SDP considers legal action to spur govt to call for a by-election as Halimah Yacob vacates MP seat

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Mdm Halimah Yacob has resigned from her positions as Speaker of Parliament and Member of Parliament for Marsiling-Yew Tee Group Representation Constituency (GRC) today, following an official announcement yesterday that she intends to contest the upcoming Presidential election that has been reserved for candidates from the Malay community.

Prime Minister Lee Hsien Loong accepted her resignation and added that he would be appointing leaders to her former roles – this includes her role as an elected MP. The PM said that he would be appointing a grassroots leader to replace her:

“I accept your resignation from the People’s Action Party. Rest assured that I will soon appoint replacements to the various responsibilities that you have relinquished, and in particular a Grassroots Advisor to succeed you in Marsiling, so that the residents will continue to be well taken care of.”

 

Minister in the Prime Minister’s Office, Mr Chan Chun Sing, also confirmed earlier this year that no by-election will be called if a minority candidate in a GRC resigned to contest the Presidential Election.

Mdm Halimah was fielded and elected as the minority candidate for Marsiling-Yew Tee GRC.

The SDP has taken issue with the Government’s decision to not call for a by-election. Calling the decision “an abuse of the system” and one that “makes a mockery of the general elections,” the party released a statement on its website, asserting that it is exploring legal remedies to compel the Government to call for a by-election.

The opposition party said in their statement:

“To be clear, Ms Halimah’s resignation is a deliberate and calculated ploy by the PAP to remove one of its MPs in order that she may stand for another election. The PAP cannot be allowed to vacate elected Parliamentary seats just to maximise its electoral chances for another office. It is an abuse of the system and makes a mockery of the general elections.
If the PAP insists on taking such a step, it must abide by the rule of law and call for a by-election. It cannot have its cake and eat it too.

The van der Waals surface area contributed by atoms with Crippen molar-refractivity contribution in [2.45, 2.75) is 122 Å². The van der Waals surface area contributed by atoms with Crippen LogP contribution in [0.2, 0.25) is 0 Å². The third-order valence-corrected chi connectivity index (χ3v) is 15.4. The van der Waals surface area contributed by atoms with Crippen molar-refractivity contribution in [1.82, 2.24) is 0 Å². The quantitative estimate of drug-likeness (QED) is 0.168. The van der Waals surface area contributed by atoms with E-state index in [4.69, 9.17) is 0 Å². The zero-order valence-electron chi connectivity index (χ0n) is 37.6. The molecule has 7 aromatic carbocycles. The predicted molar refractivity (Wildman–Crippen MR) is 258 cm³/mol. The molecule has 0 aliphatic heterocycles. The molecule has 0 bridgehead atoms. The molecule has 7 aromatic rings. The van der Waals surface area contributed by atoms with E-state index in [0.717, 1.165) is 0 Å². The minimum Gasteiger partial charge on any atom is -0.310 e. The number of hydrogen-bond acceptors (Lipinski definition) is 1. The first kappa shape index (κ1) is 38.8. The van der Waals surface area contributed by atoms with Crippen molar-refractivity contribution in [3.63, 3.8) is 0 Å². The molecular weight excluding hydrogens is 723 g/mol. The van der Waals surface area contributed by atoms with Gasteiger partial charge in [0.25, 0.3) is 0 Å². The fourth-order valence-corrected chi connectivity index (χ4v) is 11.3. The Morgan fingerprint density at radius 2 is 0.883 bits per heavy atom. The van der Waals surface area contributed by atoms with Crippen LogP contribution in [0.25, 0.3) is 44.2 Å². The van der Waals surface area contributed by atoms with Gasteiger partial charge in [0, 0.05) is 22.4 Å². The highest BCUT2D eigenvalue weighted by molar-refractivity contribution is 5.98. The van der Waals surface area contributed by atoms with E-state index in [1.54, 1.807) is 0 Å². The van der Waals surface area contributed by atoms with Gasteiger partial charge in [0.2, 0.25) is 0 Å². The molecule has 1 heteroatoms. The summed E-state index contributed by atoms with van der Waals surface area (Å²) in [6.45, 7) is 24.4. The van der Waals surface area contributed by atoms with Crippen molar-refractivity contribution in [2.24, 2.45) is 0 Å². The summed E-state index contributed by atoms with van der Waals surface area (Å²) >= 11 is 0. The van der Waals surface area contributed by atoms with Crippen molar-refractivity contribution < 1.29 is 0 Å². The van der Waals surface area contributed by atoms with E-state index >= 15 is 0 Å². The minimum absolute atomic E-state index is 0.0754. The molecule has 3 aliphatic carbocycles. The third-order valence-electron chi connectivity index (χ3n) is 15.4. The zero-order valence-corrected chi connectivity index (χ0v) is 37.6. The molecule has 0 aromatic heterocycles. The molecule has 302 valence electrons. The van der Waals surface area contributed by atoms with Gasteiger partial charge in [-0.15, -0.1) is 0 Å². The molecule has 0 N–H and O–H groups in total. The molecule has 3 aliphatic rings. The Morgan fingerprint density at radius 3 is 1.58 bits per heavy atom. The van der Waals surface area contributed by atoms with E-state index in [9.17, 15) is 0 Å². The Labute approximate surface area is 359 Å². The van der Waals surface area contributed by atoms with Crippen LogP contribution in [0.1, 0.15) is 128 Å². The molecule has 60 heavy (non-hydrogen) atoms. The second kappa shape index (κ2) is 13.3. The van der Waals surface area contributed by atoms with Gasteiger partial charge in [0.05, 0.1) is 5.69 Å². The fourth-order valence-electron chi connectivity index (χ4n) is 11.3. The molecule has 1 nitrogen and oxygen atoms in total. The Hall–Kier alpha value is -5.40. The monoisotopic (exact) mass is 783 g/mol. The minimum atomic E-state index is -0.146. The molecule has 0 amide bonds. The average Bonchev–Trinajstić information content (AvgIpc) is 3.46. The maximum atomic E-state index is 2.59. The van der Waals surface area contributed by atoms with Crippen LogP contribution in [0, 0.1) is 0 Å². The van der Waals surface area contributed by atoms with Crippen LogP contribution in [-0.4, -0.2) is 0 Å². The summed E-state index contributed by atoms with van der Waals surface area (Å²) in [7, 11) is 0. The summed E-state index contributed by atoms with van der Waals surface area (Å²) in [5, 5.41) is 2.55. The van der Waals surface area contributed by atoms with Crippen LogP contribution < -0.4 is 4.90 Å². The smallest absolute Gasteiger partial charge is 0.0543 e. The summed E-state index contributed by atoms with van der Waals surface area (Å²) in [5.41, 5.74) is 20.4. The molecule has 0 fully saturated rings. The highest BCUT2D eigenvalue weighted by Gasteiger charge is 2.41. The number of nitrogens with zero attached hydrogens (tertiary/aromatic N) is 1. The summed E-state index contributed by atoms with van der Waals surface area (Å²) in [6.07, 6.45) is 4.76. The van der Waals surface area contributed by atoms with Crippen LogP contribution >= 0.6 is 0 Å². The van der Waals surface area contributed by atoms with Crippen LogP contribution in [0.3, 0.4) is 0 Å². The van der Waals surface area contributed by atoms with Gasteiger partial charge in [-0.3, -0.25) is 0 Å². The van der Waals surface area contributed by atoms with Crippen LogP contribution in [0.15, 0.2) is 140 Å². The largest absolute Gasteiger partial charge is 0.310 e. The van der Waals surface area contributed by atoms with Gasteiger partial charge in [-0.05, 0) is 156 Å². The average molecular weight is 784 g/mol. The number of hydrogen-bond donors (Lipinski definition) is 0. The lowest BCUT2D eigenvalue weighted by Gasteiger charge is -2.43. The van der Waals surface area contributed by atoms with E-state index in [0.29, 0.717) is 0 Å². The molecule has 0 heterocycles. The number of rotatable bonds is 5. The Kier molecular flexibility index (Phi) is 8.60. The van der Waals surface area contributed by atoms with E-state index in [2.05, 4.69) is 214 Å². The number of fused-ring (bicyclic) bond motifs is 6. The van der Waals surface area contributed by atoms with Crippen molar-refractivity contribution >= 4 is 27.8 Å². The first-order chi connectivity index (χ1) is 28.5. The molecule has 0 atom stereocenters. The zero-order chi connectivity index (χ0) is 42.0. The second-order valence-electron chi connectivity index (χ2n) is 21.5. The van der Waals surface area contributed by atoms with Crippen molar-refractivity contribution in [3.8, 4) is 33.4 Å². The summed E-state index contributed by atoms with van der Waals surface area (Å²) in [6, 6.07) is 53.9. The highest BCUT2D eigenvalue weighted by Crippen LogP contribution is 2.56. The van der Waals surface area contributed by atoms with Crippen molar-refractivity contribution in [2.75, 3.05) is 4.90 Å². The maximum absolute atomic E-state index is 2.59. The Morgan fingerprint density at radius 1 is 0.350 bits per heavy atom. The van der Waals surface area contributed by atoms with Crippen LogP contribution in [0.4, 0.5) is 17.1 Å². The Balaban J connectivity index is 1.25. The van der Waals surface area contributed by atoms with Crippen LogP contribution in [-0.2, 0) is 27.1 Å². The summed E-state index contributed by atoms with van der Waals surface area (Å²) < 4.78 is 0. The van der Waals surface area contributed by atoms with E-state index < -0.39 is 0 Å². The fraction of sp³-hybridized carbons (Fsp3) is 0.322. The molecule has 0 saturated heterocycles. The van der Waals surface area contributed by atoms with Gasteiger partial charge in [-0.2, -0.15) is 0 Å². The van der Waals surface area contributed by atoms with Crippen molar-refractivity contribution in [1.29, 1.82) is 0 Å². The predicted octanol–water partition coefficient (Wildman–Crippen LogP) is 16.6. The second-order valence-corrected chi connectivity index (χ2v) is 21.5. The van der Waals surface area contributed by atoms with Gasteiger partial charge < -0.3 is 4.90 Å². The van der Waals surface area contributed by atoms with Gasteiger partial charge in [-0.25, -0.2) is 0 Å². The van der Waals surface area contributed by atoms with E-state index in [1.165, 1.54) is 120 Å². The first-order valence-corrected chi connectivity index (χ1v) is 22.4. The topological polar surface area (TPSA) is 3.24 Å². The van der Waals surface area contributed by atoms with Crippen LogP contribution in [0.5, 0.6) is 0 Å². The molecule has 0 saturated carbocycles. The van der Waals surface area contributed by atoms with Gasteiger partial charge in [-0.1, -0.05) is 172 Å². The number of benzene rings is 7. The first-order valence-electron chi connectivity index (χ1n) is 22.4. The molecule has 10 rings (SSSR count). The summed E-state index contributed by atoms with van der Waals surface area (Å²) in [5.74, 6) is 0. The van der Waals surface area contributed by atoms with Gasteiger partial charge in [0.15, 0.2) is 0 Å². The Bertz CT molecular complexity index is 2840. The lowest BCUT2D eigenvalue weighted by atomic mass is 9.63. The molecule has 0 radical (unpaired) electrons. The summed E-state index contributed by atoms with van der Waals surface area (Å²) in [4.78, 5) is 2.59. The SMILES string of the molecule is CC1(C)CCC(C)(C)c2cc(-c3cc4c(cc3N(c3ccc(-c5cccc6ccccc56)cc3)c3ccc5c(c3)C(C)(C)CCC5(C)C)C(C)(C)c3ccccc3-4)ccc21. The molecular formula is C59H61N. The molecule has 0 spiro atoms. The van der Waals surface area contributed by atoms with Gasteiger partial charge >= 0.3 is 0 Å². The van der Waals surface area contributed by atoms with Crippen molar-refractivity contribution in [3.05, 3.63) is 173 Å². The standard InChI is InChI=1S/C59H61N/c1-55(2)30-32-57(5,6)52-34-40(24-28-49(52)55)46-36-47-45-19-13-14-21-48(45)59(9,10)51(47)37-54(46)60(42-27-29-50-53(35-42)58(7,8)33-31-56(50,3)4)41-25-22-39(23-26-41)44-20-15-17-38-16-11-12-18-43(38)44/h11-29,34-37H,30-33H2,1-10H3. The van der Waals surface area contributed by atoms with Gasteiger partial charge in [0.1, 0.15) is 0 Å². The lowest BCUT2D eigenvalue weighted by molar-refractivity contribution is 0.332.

Minister Chan Chun Sing says, however, that no by-election will be held if Ms Halimah were to resign from her seat. Such a unilateral and unconstitutional measure runs counter to the concept of the GRC system and must be challenged.
To this end, the SDP will actively explore legal remedies to ensure that the PAP does not willy-nilly change rules or interpret the law to suit its own political ends by calling for a by-election in Marsiling-Yew Tee.”

The party also put forth that the fact that Mdm Halimah’s resignation does not necessarily trigger a by-election is against the letter and the spirit of the GRC system. The party asked the following questions with regards to how this decision counters the GRC system:

“If the government can remove a minority MP at will after he/she is elected, why set the number of GRCs – and therefore the number of minority MPs – to be contested in the first place?
“In addition, the government stipulates the particular ethnic representation for a particular GRC so as to ensure that the ethnic community in that GRC is adequately and effectively represented. By removing that MP, is the government not also removing that community’s representation in Parliament?”

Mr Chan explained in a parliamentary response in February that the GRC system, which requires each team to include at least one member of a minority race, has been in place since 1988, and that it has two purposes: first, to ensure enough minority members in Parliament and secondly, to ensure no political campaign on issues of race and religion.

He noted that there are 25 minority MPs out of 89 – “more than what you’d expect proportionately from adding up the percentage of Malays, Indians and other minorities”.

“Even if we have one less, that is 24 out of 89, which is 27 per cent of Parliament,” Mr Chan said.

It is unclear whether the minister or another representative of Government will respond to the SDP’s questions.

In the meantime, here is a blast from the past from the last by-election that was called in Singapore – at the Bukit Batok Single Member Constituency (SMC) in May 2016. As SDP Secretary-General Dr Chee Soon Juan squared off with PAP’s Mr Murali Pillai, Mdm Halimah appeared at Mr Pillai’s election rally and targeted the opposition party.

She had said then of the SDP and Dr Chee:

“Don’t get deceived. Don’t get diverted. Don’t get confused. They may be confused, but we don’t get confused.”

[fvplayer src=”https://www.youtube.com/watch?v=U3JEDWuxgqQ&feature=youtu.be”]

Dr Chee lost the by-election with 38.8 percent of votes.